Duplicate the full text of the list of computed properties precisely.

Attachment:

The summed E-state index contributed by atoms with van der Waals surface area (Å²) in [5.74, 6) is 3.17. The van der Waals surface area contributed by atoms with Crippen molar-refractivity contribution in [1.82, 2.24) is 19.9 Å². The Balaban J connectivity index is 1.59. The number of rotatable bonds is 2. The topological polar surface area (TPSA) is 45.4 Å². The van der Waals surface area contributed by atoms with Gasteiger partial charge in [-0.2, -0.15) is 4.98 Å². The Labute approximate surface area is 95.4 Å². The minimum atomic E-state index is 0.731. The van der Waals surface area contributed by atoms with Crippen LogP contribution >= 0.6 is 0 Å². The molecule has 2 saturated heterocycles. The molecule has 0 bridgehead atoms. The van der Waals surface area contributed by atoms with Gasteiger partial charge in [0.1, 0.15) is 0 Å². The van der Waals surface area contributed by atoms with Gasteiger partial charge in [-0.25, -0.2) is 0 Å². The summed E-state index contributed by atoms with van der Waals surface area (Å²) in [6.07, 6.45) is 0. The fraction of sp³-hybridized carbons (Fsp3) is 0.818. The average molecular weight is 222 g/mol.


The summed E-state index contributed by atoms with van der Waals surface area (Å²) in [5.74, 6) is 3.17. The van der Waals surface area contributed by atoms with Crippen molar-refractivity contribution in [1.82, 2.24) is 19.9 Å². The Balaban J connectivity index is 1.59. The number of rotatable bonds is 2. The topological polar surface area (TPSA) is 45.4 Å². The van der Waals surface area contributed by atoms with Gasteiger partial charge in [-0.2, -0.15) is 4.98 Å². The Labute approximate surface area is 95.4 Å². The minimum atomic E-state index is 0.731. The van der Waals surface area contributed by atoms with Crippen LogP contribution >= 0.6 is 0 Å². The molecule has 2 saturated heterocycles. The molecule has 0 bridgehead atoms. The van der Waals surface area contributed by atoms with Gasteiger partial charge in [0.1, 0.15) is 0 Å². The van der Waals surface area contributed by atoms with Gasteiger partial charge in [-0.25, -0.2) is 0 Å². The summed E-state index contributed by atoms with van der Waals surface area (Å²) in [6.07, 6.45) is 0. The fraction of sp³-hybridized carbons (Fsp3) is 0.818. The average molecular weight is 222 g/mol.